A personal discipline of Talmud study

Ilana Kurshan shows how the practice of Daf Yoni gave structure to a life made formless and void.

Ilana Kurshan’s memoir takes readers from her divorce through seven years of pain, resilience, remarriage, and the birth of her children. Why this particular time period? Because these are the years in which Kurshan undertakes the practice of Daf Yomi, the study of two sides of a single page of Talmud every day. The Babylonian Talmud, redacted in 700 CE, records the oral tradition that is taught to have been revealed at Sinai along with the Pentateuch. To engage with the entire corpus of 2,711 pages—even if only in a cursory sense—takes seven years.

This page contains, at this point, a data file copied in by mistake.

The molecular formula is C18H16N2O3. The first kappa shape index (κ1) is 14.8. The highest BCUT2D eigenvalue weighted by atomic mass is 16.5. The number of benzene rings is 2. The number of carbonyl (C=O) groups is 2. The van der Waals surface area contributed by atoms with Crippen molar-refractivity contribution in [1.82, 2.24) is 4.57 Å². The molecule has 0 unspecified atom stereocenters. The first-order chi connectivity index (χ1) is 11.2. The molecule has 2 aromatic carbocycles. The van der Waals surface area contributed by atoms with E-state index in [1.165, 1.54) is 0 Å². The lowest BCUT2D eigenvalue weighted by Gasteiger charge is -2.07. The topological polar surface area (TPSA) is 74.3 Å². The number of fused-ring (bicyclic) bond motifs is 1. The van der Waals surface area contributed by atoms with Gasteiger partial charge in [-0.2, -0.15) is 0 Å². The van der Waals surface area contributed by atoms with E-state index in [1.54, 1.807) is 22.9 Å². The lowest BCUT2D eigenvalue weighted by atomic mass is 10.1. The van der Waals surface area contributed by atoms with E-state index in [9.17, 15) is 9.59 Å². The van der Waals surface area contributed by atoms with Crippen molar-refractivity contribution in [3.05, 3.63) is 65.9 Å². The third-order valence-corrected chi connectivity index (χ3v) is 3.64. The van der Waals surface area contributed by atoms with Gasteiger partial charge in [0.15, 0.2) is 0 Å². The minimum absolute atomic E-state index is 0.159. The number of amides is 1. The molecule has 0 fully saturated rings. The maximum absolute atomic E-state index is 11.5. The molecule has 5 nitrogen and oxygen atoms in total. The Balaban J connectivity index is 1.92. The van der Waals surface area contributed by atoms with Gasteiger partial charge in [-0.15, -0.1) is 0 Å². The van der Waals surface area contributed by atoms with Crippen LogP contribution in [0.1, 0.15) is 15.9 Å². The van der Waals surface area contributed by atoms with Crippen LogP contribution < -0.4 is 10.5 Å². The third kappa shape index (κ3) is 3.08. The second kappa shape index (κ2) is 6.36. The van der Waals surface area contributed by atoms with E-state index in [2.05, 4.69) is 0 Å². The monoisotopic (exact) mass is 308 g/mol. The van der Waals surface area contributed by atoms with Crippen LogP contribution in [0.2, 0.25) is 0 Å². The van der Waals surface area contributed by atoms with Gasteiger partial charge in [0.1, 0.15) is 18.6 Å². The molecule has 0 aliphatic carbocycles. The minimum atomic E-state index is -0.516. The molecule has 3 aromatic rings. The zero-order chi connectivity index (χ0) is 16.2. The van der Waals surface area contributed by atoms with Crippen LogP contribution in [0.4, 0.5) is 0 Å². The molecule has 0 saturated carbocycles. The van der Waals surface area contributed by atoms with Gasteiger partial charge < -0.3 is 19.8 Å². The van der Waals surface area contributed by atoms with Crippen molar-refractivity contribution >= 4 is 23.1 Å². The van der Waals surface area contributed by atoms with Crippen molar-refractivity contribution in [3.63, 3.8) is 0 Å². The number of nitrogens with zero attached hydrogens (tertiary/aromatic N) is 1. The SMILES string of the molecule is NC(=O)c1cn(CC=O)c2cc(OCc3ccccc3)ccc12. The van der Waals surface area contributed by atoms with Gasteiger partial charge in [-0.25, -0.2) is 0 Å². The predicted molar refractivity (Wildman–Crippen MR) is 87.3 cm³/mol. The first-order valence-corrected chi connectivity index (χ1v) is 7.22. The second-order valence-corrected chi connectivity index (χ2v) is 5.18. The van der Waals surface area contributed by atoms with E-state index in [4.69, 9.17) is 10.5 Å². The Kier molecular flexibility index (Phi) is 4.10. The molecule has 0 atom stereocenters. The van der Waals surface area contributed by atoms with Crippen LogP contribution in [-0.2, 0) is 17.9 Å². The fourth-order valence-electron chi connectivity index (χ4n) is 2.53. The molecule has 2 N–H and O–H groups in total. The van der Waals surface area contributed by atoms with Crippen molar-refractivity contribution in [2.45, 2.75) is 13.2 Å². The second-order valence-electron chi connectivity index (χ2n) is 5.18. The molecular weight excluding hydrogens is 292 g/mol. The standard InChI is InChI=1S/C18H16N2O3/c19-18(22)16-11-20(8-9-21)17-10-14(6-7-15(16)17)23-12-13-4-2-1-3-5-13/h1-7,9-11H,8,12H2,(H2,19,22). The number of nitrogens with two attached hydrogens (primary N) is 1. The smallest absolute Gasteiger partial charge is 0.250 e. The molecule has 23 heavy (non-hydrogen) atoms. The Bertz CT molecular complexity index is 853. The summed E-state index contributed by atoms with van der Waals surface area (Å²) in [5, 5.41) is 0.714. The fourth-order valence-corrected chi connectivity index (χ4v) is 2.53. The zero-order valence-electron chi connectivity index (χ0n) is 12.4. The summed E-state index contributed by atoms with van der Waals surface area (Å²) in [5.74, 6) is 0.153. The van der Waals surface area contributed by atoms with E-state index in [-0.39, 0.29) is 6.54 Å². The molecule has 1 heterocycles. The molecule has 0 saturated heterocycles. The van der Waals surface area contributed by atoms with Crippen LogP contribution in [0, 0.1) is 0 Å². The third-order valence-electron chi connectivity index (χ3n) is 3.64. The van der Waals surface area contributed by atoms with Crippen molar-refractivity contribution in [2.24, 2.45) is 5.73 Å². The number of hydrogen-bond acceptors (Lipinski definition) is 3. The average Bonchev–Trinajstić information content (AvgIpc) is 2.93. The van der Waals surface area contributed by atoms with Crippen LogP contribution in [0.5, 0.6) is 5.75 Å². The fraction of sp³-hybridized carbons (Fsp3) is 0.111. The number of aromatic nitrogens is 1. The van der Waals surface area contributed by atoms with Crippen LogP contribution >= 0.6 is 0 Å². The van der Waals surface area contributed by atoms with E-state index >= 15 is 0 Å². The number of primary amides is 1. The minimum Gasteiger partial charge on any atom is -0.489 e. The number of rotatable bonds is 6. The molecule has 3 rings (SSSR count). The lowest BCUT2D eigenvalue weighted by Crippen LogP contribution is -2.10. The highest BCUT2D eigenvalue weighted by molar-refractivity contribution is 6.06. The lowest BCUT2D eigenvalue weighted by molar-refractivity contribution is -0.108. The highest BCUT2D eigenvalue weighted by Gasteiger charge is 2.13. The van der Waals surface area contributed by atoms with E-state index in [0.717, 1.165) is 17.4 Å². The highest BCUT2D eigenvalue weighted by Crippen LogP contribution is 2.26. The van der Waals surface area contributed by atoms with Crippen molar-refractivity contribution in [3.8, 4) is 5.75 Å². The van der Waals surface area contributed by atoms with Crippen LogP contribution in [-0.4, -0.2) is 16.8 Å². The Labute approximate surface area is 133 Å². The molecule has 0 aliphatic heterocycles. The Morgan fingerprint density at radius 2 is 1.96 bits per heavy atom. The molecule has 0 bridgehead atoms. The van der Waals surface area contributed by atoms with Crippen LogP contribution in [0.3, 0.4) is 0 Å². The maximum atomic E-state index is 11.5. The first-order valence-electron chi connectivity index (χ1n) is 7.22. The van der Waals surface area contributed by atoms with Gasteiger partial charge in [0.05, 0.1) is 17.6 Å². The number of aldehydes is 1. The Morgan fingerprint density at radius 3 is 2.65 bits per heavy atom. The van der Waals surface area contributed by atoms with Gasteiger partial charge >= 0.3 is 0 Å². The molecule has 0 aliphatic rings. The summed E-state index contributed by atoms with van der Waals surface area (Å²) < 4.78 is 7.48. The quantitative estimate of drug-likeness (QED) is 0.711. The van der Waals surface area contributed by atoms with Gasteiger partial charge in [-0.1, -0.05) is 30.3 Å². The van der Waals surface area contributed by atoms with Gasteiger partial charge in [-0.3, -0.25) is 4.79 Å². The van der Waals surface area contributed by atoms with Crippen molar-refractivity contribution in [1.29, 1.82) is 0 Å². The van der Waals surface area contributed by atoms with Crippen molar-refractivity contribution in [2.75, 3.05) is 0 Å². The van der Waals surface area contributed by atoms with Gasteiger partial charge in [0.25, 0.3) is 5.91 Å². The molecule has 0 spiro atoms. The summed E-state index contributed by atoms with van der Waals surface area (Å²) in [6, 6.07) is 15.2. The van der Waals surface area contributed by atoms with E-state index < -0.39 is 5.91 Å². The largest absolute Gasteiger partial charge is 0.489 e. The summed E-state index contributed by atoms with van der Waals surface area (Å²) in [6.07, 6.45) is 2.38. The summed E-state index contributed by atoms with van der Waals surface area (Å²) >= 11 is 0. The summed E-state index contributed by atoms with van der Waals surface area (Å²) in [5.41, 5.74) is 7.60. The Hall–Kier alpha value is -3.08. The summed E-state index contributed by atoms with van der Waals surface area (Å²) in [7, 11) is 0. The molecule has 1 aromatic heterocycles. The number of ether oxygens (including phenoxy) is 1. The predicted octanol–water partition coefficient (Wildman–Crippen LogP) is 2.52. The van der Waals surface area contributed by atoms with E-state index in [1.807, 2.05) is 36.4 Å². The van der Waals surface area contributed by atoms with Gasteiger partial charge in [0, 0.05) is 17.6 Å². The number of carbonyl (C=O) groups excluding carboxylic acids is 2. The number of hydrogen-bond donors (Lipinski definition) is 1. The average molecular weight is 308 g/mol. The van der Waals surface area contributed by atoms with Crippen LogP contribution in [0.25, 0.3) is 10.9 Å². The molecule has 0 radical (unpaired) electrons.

Readers may imagine Daf Yomi to be an ancient practice, but it is a relatively contemporary practice, designed in 1923 to unite Jews around the world in a single form of study. Because the majority of people engaged in the first generation of Daf Yomi were murdered, a veil of tragedy remains over the practice even today. But for many Jews, a resurgence of this form of Talmud study also carries hope, creating a sense of resurrection of the thousands of houses of study destroyed during the Holocaust.

Some Jews have criticized the practice of Daf Yomi. Traditionalists point out that one hour a day is not nearly sufficient for personal study: carefully reviewing each text should take weeks and should involve learning from a teacher. Other critics worry that quick study of Talmud might become a substitute for the deep kind of text study that enhances ethical behavior or personal connection with God.